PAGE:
Walking on Thin Ice: Facts That Could Just Save Your Life

Last updated on August 29th, 2015 at 07:37 pm

Danger - ice breaksIn Chicago this morning the thermometer read a frigid -9F (-23C). We had our first real snow of the season last weekend and the ice rinks are almost ready for use. Winter is here!!!! But drowning knows no seasons. When we think of ice and snow, we don’t think of drowning, but the risk remains, particularly in those areas that were open water and are now ice or so snow-covered you don’t even know there is ice underneath, and possibly water underneath too thin ice.

Here is some ice trivia that may just save your life:

  • New ice is usually stronger than old ice. Four inches of clear, newly-formed ice may support one person on foot, while a foot or more of old, partially-thawed ice may not.
  • Ice seldom freezes uniformly. It may be a foot thick in one location and only an inch or two just a few feet away.
  • Ice formed over flowing water and currents is often dangerous. This is especially true near streams, bridges and culverts. Also, the ice on outside river bends is usually weaker due to the undermining effects of the faster current.
  • The insulating effect of snow slows down the freezing process. The extra weight also reduces how much weight the ice sheet can support.
  • Ice near shore can be weaker than ice that is farther out.

Here are some general ice thickness guidelines, but always contact local authorities to verify conditions before you venture out:

For New, Clear Ice Only

2” or less – STAY OFF

4’’ – Ice fishing or other activities on foot

5” – Snowmobile or ATV

8” – 12” – Car or small pickup

12” – 15” – Medium truck

If someone does fall in, here are some tips from the State of Minnesota:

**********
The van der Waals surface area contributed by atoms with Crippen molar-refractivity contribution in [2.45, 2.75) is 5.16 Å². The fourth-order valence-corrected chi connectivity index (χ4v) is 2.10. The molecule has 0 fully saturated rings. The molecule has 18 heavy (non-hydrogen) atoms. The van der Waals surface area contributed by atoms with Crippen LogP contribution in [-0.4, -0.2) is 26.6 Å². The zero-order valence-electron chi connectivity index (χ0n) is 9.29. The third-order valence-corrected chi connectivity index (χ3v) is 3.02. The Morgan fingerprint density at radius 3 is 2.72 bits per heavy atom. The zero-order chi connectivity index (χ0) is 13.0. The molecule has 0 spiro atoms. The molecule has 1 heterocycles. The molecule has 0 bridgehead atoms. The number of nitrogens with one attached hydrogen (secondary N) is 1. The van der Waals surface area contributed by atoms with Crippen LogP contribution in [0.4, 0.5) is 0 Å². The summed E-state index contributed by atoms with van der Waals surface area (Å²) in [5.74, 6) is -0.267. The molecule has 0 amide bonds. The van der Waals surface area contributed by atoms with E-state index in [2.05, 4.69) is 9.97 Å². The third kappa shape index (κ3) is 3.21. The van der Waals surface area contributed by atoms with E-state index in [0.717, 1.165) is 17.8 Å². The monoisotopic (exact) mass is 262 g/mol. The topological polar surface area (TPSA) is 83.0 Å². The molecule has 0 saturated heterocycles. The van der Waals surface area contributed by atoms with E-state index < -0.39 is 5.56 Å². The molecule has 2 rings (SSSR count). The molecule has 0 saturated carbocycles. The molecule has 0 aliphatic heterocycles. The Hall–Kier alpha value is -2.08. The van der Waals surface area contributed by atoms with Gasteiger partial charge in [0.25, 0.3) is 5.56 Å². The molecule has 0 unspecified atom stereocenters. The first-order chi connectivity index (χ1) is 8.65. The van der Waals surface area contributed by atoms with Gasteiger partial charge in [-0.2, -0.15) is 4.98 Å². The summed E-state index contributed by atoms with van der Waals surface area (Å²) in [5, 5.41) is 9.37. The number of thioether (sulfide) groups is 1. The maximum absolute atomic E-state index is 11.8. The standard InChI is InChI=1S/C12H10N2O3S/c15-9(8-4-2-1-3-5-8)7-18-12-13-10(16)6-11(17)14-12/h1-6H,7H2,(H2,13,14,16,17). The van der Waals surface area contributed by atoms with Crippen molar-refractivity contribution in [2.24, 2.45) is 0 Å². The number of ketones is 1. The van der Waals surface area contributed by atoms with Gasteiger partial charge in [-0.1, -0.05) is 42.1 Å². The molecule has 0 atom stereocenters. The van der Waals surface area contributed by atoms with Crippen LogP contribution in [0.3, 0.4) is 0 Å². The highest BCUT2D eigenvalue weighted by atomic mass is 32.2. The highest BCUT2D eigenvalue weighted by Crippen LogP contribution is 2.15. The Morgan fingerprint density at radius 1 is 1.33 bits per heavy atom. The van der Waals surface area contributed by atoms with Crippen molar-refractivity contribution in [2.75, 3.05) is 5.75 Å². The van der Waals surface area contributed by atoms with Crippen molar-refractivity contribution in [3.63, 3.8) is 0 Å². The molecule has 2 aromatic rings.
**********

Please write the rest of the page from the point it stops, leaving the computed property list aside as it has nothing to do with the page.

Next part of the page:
• Call 911 for help immediately if you or someone nearby has a cell phone.
  • Do not run to the edge of the hole – there is a good chance you will also fall in, especially if it was a lighter child or a pet that broke through the ice.
  • PREACH – shout to the victim to encourage them to fight to survive and reassure them that help is on the way.
  • REACH ‑ If you can safely reach the victim from shore, extend an object such as a rope, ladder, or jumper cables to the victim. If the person starts to pull you in, release your grip on the object and start over.
  • THROW ‑ Toss one end of a rope or something that will float to the victim. Have them tie the rope around themselves before they are too weakened by the cold to grasp it.
  • ROW ‑ Find a light boat to push across the ice ahead of you. Push it to the edge of the hole, get into the boat and pull the victim in over the bow. It’s not a bad idea to attach some rope to the boat, so others can help pull you and the victim to safety.
  • GO ‑ A non‑professional shouldn’t go out on the ice to perform a rescue unless all other basic rescue techniques have been ruled out.
  • If the situation is too dangerous for you to perform the rescue, call 911 for help and keep reassuring the victim that help is on the way and urge them to fight to survive. Heroics by well‑meaning but untrained rescuers sometimes result in two deaths.

Frozen water can be every bit as much fun as liquid water if you know how to be safe – so grab your skates and get out there – after you check to make sure the ice is safe!

Thanks to my Canadian friend, Kerry Grier, for sharing some great ice facts with me for today’s post, they definitely know their ice up north!

About the Author

Global water safety for children is my passion and I can't wait to get up every day to work at it! I blog about water safety regularly at http://www.RebeccaWearRobinson.com, or you can follow me on Twitter at RebeccaSaveKids. Rebecca is a former member of the PedSafe Expert team

Comments

7 Responses to “Walking on Thin Ice: Facts That Could Just Save Your Life”

  1. This is good to know because I live in the South and even though we rarely see ice, I need to know what to do in the rare chance that I might, the weather has been so weird this year it just might happen!

    • True Julie! It’s the unexpected ice that can be most dangerous, just like us hardened Chicago folks have less trouble driving on icy roads because we are used to it! Now endless warmth and
      sunshine might cause us problems….

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